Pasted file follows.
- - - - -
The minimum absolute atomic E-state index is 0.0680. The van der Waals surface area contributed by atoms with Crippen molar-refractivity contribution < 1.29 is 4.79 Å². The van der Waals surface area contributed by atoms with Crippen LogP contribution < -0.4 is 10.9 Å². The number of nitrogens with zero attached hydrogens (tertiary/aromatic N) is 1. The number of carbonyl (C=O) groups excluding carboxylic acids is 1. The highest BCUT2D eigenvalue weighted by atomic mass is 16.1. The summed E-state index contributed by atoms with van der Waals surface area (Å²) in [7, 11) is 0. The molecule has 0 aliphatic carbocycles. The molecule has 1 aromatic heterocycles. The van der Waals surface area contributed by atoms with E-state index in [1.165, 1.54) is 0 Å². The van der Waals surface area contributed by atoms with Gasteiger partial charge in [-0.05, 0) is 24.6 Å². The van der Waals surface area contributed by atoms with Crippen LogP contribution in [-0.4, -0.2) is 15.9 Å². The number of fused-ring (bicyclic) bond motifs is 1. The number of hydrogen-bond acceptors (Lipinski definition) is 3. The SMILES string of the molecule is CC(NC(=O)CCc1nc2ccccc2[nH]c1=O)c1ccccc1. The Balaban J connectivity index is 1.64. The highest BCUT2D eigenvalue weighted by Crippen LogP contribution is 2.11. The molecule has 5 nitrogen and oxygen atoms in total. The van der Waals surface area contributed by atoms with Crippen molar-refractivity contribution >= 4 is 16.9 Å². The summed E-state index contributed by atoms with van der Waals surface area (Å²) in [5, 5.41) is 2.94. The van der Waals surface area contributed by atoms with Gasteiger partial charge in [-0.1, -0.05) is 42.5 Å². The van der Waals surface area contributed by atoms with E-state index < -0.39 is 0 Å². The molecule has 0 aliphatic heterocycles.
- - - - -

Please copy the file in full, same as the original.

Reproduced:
The minimum absolute atomic E-state index is 0.0680. The van der Waals surface area contributed by atoms with Crippen molar-refractivity contribution < 1.29 is 4.79 Å². The van der Waals surface area contributed by atoms with Crippen LogP contribution < -0.4 is 10.9 Å². The number of nitrogens with zero attached hydrogens (tertiary/aromatic N) is 1. The number of carbonyl (C=O) groups excluding carboxylic acids is 1. The highest BCUT2D eigenvalue weighted by atomic mass is 16.1. The summed E-state index contributed by atoms with van der Waals surface area (Å²) in [7, 11) is 0. The molecule has 0 aliphatic carbocycles. The molecule has 1 aromatic heterocycles. The van der Waals surface area contributed by atoms with E-state index in [1.165, 1.54) is 0 Å². The van der Waals surface area contributed by atoms with Gasteiger partial charge in [-0.05, 0) is 24.6 Å². The van der Waals surface area contributed by atoms with Crippen LogP contribution in [-0.4, -0.2) is 15.9 Å². The number of fused-ring (bicyclic) bond motifs is 1. The number of hydrogen-bond acceptors (Lipinski definition) is 3. The SMILES string of the molecule is CC(NC(=O)CCc1nc2ccccc2[nH]c1=O)c1ccccc1. The Balaban J connectivity index is 1.64. The highest BCUT2D eigenvalue weighted by Crippen LogP contribution is 2.11. The molecule has 5 nitrogen and oxygen atoms in total. The van der Waals surface area contributed by atoms with Crippen molar-refractivity contribution >= 4 is 16.9 Å². The summed E-state index contributed by atoms with van der Waals surface area (Å²) in [5, 5.41) is 2.94. The van der Waals surface area contributed by atoms with Gasteiger partial charge in [-0.1, -0.05) is 42.5 Å². The van der Waals surface area contributed by atoms with E-state index < -0.39 is 0 Å². The molecule has 0 aliphatic heterocycles.